Daimler adopts Silicon Valley tactics to counter new competitors

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Mercedes-Benz maker Daimler is welcoming Silicon Valley management techniques in a drive to speed up decision making, empower personnel and ward off brand-new competitors such as electric automaker Tesla Motors.

Chairman of the Board of Directors of Daimler AG, Dieter Zetsche is sweeping away layers of bureaucracy and motivating a more experimental approach to brand-new products. He has likewise asked 144 workers – numerous of them from the rank and file – to create new management ideas, according to sources at the German high-end car manufacturer.

These are huge modifications for a company understood for strict hierarchies and precise preparation, and follow a journey by around 100 top supervisors to Silicon Valley last summertime when they met executives from companies such as Apple, Google and Uber.

The modifications will be carefully enjoyed by competitors such as BMW and Audi as conventional automakers weigh up how to react to brand-new technologies consisting of self-driving and electrical automobiles that have actually turned companies like Google and Tesla into competitors.

Daimler, whose founder invented the modern-day automobile 130 years back, is investing heavily in electrical cars and Zetsche has chosen that in order to succeed, the business, as well as its product range, requires an overhaul.

Laying out a few of his plans in June, he compared Daimler to a rhino however said its size – with two times Tesla’s market capitalization and 20 times the number of staff – did not mean it could not likewise be active and decisive.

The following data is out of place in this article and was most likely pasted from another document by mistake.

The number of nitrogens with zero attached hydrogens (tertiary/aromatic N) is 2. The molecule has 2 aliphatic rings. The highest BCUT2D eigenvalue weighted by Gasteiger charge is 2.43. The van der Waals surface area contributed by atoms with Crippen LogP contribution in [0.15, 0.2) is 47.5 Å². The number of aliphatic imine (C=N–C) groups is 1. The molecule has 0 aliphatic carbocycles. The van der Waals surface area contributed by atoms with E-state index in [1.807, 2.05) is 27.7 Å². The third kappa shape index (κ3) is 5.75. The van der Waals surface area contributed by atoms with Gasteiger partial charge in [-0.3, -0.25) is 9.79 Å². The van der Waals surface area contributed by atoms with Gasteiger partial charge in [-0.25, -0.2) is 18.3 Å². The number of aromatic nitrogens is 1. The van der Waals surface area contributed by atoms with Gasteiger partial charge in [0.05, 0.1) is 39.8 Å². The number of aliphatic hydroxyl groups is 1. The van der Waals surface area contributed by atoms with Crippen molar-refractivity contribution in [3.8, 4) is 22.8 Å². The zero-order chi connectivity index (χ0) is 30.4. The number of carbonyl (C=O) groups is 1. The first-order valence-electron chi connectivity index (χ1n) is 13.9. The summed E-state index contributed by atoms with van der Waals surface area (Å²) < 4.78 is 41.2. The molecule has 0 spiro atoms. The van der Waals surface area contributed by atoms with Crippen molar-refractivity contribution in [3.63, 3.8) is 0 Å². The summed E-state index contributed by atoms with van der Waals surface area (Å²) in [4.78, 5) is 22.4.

“Rhinos are large, but they are not slow,” Zetsche told.

Alexander Hilliger von Thile, a senior graphics and rendering manager at Mercedes-Benz research and development in North America, said Daimler was now encouraging concepts from all employee and not simply the “Bereichsleiter” or department chiefs, in addition to greater collaboration.

“We do not want to have experts who understand everything, who sit somewhere and don’t talk anybody,” he told Reuters.

Daimler, like lots of standard automakers, was at first doubtful about potential customers for electric vehicles. According to a senior executive, Zetsche used to joke that Daimler, that owned a stake in Tesla from 2009-2014, was the only car manufacturer to make cash from electric automobiles when it sold out of that investment.

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